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Nurkic Wilts as Blazers Fall to Kings

Was Portland’s center sick, or does he have a secret identity?

NBA: Portland Trail Blazers at Sacramento Kings Kelley L Cox-USA TODAY Sports

The Portland Trail Blazers face an important juncture in their 2017-18 regular season this weekend, disguised as a pair of games with the Sacramento Kings. The opponent is of little import; talent-impoverished Sacramento is expected to contend for the lottery and Portland for the playoffs. But these games come at the tail end of an enormous homestand for the Blazers, with 11 out of 13 contests in friendly territory. This stretch was supposed to set up Portland for a strong season. Instead they entered tonight’s contest with an 8-6 record, needing back-to-back wins to preserve credibility and avoid the clinging malaise of .500 basketball. Instead they slummed their way to an 82-point, 37% shooting, 17-turnover drudge-fest, dropping the game 86-82 and falling to 8-7 on the season.

Game Flow

The short explanation for this game is that there wasn’t any flow. As has often happened this season, Jusuf Nurkic saw the Nurk Signal flash on the arena roof just before tip-off. Knowing the world was doomed to a reign of super-villainy if he didn’t intervene, he collected a pair of quick fouls, forcing Blazers Coach Terry Stotts to sit him. While everyone in the building was distracted by the Kiss Cam, Nurkic switched places with his secret doppelganger, Doofus Nurkic, and headed off to fight crime. His teammates did a reasonable job chasing Sacramento’s guards off of the three-point arc—one of the few ways they can actually score—and the Kings managed only 19 points in the period. But Portland’s offense was so bad that they needed three triples from Damian Lillard just to reach 20 points in the period themselves. The Blazers led by one after the first.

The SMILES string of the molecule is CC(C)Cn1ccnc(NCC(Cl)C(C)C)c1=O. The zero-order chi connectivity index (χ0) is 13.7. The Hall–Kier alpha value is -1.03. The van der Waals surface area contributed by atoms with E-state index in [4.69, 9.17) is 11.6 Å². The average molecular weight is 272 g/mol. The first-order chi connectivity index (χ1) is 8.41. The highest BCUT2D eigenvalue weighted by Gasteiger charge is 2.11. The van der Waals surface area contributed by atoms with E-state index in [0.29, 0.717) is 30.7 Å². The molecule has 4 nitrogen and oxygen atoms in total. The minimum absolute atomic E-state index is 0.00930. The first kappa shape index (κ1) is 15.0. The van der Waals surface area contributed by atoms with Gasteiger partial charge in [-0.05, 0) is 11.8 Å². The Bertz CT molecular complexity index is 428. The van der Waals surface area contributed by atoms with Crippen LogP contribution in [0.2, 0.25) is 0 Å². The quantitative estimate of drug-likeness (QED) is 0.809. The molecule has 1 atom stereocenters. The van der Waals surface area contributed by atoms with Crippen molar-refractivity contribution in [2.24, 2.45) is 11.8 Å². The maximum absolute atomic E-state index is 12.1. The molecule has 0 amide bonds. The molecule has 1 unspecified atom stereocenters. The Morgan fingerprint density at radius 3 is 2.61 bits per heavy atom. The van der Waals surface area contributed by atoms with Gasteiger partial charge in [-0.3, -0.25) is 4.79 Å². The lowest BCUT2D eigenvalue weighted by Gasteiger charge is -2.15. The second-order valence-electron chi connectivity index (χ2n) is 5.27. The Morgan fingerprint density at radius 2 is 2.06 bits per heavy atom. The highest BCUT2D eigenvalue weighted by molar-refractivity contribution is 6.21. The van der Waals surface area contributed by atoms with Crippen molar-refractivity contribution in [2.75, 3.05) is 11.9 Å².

Buddy Hield—a.k.a. Mr. “I found someone way better than you, DeMarcus, and I hope you look at my Facebook page every day because I’m way happier than I ever was with you and I post lots of photos and update my status to that effect every ten minutes just to show I mean it and don’t think of you anymore at all, so there!”—hit a couple of threes early in the second to push his team into the lead. Their margin topped out at 8 points because nobody was really going to look good in this game, but it was enough to show the Blazers that the Kings weren’t going away. Other than those Hield bombs, most shots missed for both teams until late in the period when everybody started attacking the lane. Nurkic ducked back into the arena, tapped his doppelganger on the shoulder, then managed a layup, but his utility belt got tangled up in his sneaker laces and he couldn’t move fast enough to stop Willy Cauley-Stein from scoring in return. Fortunately Lillard and CJ McCollum returned the favor with a flurry on the other end and Portland trailed only 42-41 at the half.